Down and Gritty: American Politics, Climate Change, and You

Shane O'Connell, Staff Writer

Two weeks ago we started back to school and, for most of us, dealing with the stress of first parking then finding your way to class through the construction and 25,000 other kids trying to do the same thing, was more than enough.

Yet, along with the familiar stress of classes beginning, the last week of August brought with it two obnoxious, uninvited party guests: pounding heat and its nasty little friend, humidity.

The two, brought on by the beginning stages of the 2015 El Niño, put me in a quandary about whether class was really worth the heavy sweating that would inevitably ruin yet another shirt of mine.

With temperatures hitting unprecedented heights around the globe this summer, the dry season of many areas has dangerously lengthened and intensified (as we Californians can attest) leading vast swaths of land previously left unscathed to be scorched by towering wildfires raging like a Mongolian horde.

We are, as President Obama stated after a recent trip to Alaska, “The first generation to feel the effects of climate change and the last to be able to do anything about it.”

So if the Intergovernmental Panel on Climate Change (IPCC) along with NASA, the World Meteorological Organization, the United Nations Environment Programme and 97% of climate scientists agree that our Earth’s climate problems are surging behind the driving force of man made pollution, then why, here in the U.S., is this still a hotly debated topic?

The answer is the dirty tsunami of special interest dollars that drown politics today following the Supreme Court’s disastrous 2010 Citizen’s United decision. If the U.S., like many countries around the globe, made the considerable cuts to our carbon emissions scientists the world over demand by pumping money into renewable energy sources such as solar and wind, corporations like fossil fuel and petroleum giants Koch Industries and Exxon Mobil, would be knocked to their knees.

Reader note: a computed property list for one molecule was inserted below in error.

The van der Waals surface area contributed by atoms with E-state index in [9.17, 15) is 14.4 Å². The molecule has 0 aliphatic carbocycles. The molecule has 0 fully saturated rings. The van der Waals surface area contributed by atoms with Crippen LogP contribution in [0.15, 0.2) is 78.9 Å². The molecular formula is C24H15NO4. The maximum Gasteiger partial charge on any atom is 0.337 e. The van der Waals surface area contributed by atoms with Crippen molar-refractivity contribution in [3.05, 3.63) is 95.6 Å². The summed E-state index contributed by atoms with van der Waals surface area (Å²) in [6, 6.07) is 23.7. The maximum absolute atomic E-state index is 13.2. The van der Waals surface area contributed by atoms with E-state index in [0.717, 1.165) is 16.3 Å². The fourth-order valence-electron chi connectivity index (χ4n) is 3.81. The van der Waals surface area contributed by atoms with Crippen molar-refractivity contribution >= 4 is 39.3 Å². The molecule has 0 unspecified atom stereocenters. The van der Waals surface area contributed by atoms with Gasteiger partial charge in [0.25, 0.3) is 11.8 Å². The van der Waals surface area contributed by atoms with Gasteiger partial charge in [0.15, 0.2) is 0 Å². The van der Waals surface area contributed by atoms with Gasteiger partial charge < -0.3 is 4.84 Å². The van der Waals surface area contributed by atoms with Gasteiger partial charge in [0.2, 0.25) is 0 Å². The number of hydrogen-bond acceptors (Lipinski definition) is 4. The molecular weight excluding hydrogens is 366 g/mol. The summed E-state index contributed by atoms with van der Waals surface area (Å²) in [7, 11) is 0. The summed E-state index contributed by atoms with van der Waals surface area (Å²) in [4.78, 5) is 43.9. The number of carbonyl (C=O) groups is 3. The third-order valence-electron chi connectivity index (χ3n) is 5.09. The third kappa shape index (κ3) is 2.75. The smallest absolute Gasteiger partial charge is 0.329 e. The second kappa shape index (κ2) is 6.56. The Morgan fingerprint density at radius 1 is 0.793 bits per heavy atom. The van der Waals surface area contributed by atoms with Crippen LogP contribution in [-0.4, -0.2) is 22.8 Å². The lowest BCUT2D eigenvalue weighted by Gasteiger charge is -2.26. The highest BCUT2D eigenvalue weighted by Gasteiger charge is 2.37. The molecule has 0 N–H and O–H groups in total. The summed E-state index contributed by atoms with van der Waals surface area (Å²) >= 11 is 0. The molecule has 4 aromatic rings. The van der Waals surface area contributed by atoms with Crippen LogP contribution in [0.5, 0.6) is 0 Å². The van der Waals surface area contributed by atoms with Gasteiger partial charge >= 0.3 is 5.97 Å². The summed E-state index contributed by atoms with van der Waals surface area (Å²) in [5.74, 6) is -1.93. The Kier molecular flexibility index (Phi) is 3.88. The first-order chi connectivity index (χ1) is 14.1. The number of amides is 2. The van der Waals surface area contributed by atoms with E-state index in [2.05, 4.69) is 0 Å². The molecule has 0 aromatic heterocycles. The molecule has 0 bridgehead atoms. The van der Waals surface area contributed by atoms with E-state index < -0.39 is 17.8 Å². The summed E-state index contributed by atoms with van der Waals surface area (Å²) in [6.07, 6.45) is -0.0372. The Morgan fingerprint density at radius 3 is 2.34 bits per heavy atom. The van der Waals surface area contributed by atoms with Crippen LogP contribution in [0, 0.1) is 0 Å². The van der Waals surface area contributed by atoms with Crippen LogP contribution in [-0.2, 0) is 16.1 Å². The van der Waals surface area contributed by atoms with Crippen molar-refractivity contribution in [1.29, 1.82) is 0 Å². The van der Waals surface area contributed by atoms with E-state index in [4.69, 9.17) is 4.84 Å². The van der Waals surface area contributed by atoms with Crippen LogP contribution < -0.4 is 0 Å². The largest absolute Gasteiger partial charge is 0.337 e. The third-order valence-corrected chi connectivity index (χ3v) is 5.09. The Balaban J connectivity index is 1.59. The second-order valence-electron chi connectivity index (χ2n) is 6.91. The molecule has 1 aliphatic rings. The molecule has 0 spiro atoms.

To avoid their demise they, and many other corporations like Anschutz and Coors, drop considerable contributions to “skeptic organizations” to try to fuel the flames of climate change non believers and to greasy swine on Capital Hill to fan away the alarming smoke raised by irrefutable scientific evidence. And they’ve been reasonably successful at it.

One-quarter of Americans (80 million drones) still don’t believe climate change exists and many of those that do, do not attribute the frightening pace of its acceleration to humans.

However, while one-fourth of our country denies internationally accepted facts, most Americans are sensible enough to recognize climate change as a fundamental issue going forward, but, due to the monetization of political belief by Citizen’s United,  are silenced by billionaires like the Koch Brothers and Sheldon Adelson loudly crinkling a few thousand Benjamins in waiting policy makers’, like Republican presidential candidates Scott Walker and Ted Cruz, “open for business” ears.

The fight for our environment starts today. The first thing we the people must do is invest our time in politicians fighting the corporate greed that has clogged D.C. to the current legislative gridlock we find today.

Bernie Sanders is the most outspoken presidential candidate on both climate change and money in politics and he desperately needs our generation’s help if he has any chance of being chosen as the Democratic nominee, let alone elected President of the United States.

With Bernie in the White House, our next step must be getting unrestricted, undisclosed spending out of politics by reversing the Citizen’s United decision. Without that, the billionaires of this country will only strengthen their already G.I. Joe Kung-Fu-like grip around Congress’s nut sack and the environment will continue down its steepening, irreversible descent towards utter devastation.



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